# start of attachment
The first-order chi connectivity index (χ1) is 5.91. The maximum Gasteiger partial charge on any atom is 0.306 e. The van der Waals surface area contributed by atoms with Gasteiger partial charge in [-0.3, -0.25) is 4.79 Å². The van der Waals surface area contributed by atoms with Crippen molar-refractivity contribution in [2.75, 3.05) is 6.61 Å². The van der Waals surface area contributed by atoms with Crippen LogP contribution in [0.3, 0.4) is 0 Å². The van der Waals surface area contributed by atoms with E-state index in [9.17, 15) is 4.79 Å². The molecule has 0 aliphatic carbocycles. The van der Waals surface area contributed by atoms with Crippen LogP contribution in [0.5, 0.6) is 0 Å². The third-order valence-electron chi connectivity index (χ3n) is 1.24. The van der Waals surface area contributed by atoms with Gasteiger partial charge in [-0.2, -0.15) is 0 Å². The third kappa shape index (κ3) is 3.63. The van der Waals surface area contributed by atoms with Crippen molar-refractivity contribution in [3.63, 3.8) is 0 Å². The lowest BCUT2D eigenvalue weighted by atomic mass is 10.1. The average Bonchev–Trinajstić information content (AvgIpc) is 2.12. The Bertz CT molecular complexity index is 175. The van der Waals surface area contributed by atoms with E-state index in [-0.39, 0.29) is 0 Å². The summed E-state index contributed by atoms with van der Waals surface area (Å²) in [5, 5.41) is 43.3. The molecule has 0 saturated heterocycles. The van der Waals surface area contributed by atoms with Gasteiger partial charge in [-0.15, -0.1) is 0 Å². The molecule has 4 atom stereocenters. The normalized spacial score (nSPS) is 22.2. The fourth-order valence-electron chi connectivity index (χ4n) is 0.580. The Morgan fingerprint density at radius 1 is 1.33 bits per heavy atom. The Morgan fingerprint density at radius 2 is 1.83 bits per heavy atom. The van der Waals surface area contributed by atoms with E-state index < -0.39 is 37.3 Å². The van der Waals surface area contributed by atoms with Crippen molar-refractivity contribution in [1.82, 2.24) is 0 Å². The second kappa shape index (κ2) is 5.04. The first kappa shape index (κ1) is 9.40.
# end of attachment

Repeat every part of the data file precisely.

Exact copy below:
The first-order chi connectivity index (χ1) is 5.91. The maximum Gasteiger partial charge on any atom is 0.306 e. The van der Waals surface area contributed by atoms with Gasteiger partial charge in [-0.3, -0.25) is 4.79 Å². The van der Waals surface area contributed by atoms with Crippen molar-refractivity contribution in [2.75, 3.05) is 6.61 Å². The van der Waals surface area contributed by atoms with Crippen LogP contribution in [0.3, 0.4) is 0 Å². The van der Waals surface area contributed by atoms with E-state index in [9.17, 15) is 4.79 Å². The molecule has 0 aliphatic carbocycles. The van der Waals surface area contributed by atoms with Crippen LogP contribution in [0.5, 0.6) is 0 Å². The third-order valence-electron chi connectivity index (χ3n) is 1.24. The van der Waals surface area contributed by atoms with Gasteiger partial charge in [-0.2, -0.15) is 0 Å². The third kappa shape index (κ3) is 3.63. The van der Waals surface area contributed by atoms with Crippen molar-refractivity contribution in [3.63, 3.8) is 0 Å². The lowest BCUT2D eigenvalue weighted by atomic mass is 10.1. The average Bonchev–Trinajstić information content (AvgIpc) is 2.12. The Bertz CT molecular complexity index is 175. The van der Waals surface area contributed by atoms with E-state index in [-0.39, 0.29) is 0 Å². The summed E-state index contributed by atoms with van der Waals surface area (Å²) in [5, 5.41) is 43.3. The molecule has 0 saturated heterocycles. The van der Waals surface area contributed by atoms with Gasteiger partial charge in [-0.15, -0.1) is 0 Å². The molecule has 4 atom stereocenters. The normalized spacial score (nSPS) is 22.2. The fourth-order valence-electron chi connectivity index (χ4n) is 0.580. The Morgan fingerprint density at radius 1 is 1.33 bits per heavy atom. The Morgan fingerprint density at radius 2 is 1.83 bits per heavy atom. The van der Waals surface area contributed by atoms with E-state index < -0.39 is 37.3 Å². The van der Waals surface area contributed by atoms with Crippen molar-refractivity contribution in [1.82, 2.24) is 0 Å². The second kappa shape index (κ2) is 5.04. The first kappa shape index (κ1) is 9.40.